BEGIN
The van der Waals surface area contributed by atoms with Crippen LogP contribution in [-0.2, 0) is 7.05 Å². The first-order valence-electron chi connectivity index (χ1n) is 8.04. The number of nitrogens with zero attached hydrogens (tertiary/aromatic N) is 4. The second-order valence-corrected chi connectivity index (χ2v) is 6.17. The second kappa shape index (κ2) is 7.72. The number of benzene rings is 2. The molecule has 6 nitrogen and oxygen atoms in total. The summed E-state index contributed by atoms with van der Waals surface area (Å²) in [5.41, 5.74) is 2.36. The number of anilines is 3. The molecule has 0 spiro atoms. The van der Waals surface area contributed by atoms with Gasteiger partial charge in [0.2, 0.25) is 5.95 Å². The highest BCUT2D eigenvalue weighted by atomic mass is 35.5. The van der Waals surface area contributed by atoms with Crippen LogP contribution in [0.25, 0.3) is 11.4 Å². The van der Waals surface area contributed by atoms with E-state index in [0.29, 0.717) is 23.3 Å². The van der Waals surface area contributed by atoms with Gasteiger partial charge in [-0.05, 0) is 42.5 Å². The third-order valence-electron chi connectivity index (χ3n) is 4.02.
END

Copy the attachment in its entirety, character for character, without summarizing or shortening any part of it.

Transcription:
The van der Waals surface area contributed by atoms with Crippen LogP contribution in [-0.2, 0) is 7.05 Å². The first-order valence-electron chi connectivity index (χ1n) is 8.04. The number of nitrogens with zero attached hydrogens (tertiary/aromatic N) is 4. The second-order valence-corrected chi connectivity index (χ2v) is 6.17. The second kappa shape index (κ2) is 7.72. The number of benzene rings is 2. The molecule has 6 nitrogen and oxygen atoms in total. The summed E-state index contributed by atoms with van der Waals surface area (Å²) in [5.41, 5.74) is 2.36. The number of anilines is 3. The molecule has 0 spiro atoms. The van der Waals surface area contributed by atoms with Gasteiger partial charge in [0.2, 0.25) is 5.95 Å². The highest BCUT2D eigenvalue weighted by atomic mass is 35.5. The van der Waals surface area contributed by atoms with Crippen LogP contribution in [0.25, 0.3) is 11.4 Å². The van der Waals surface area contributed by atoms with E-state index in [0.29, 0.717) is 23.3 Å². The van der Waals surface area contributed by atoms with Gasteiger partial charge in [-0.05, 0) is 42.5 Å². The third-order valence-electron chi connectivity index (χ3n) is 4.02.